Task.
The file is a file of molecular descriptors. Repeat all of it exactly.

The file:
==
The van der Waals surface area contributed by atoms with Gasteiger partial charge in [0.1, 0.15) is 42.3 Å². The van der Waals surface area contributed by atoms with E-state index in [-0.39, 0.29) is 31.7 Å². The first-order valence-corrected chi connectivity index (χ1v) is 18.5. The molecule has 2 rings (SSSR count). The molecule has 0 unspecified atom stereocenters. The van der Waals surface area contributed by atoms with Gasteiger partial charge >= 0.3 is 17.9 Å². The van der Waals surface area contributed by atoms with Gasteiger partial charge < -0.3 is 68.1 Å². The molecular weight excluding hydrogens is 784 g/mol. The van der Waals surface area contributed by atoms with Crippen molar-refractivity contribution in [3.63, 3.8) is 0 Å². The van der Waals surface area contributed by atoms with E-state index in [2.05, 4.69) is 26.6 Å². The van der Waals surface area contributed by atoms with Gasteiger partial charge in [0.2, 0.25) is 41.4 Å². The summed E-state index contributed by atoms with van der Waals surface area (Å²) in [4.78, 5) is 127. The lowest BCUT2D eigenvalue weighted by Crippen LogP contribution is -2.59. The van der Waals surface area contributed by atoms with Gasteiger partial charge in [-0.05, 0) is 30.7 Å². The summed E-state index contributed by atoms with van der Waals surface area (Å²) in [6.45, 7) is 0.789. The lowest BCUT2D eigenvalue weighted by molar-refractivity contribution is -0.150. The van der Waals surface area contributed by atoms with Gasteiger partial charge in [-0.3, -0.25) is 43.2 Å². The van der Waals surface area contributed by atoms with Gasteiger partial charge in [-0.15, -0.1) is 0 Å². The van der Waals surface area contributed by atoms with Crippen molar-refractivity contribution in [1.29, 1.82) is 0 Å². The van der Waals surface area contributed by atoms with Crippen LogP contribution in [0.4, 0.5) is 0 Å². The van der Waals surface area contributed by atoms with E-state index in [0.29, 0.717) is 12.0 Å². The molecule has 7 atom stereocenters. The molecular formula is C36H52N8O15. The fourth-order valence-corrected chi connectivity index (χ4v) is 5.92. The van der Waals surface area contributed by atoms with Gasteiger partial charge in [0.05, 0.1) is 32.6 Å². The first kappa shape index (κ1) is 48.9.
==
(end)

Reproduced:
The van der Waals surface area contributed by atoms with Gasteiger partial charge in [0.1, 0.15) is 42.3 Å². The van der Waals surface area contributed by atoms with E-state index in [-0.39, 0.29) is 31.7 Å². The first-order valence-corrected chi connectivity index (χ1v) is 18.5. The molecule has 2 rings (SSSR count). The molecule has 0 unspecified atom stereocenters. The van der Waals surface area contributed by atoms with Gasteiger partial charge >= 0.3 is 17.9 Å². The van der Waals surface area contributed by atoms with Gasteiger partial charge < -0.3 is 68.1 Å². The molecular weight excluding hydrogens is 784 g/mol. The van der Waals surface area contributed by atoms with Crippen molar-refractivity contribution in [3.63, 3.8) is 0 Å². The van der Waals surface area contributed by atoms with E-state index in [2.05, 4.69) is 26.6 Å². The van der Waals surface area contributed by atoms with Gasteiger partial charge in [0.2, 0.25) is 41.4 Å². The summed E-state index contributed by atoms with van der Waals surface area (Å²) in [4.78, 5) is 127. The lowest BCUT2D eigenvalue weighted by Crippen LogP contribution is -2.59. The van der Waals surface area contributed by atoms with Gasteiger partial charge in [-0.05, 0) is 30.7 Å². The summed E-state index contributed by atoms with van der Waals surface area (Å²) in [6.45, 7) is 0.789. The lowest BCUT2D eigenvalue weighted by molar-refractivity contribution is -0.150. The van der Waals surface area contributed by atoms with Gasteiger partial charge in [-0.3, -0.25) is 43.2 Å². The van der Waals surface area contributed by atoms with Gasteiger partial charge in [-0.15, -0.1) is 0 Å². The van der Waals surface area contributed by atoms with Crippen molar-refractivity contribution in [1.29, 1.82) is 0 Å². The van der Waals surface area contributed by atoms with Crippen LogP contribution in [0.4, 0.5) is 0 Å². The van der Waals surface area contributed by atoms with E-state index in [0.29, 0.717) is 12.0 Å². The molecule has 7 atom stereocenters. The molecular formula is C36H52N8O15. The fourth-order valence-corrected chi connectivity index (χ4v) is 5.92. The van der Waals surface area contributed by atoms with Gasteiger partial charge in [0.05, 0.1) is 32.6 Å². The first kappa shape index (κ1) is 48.9.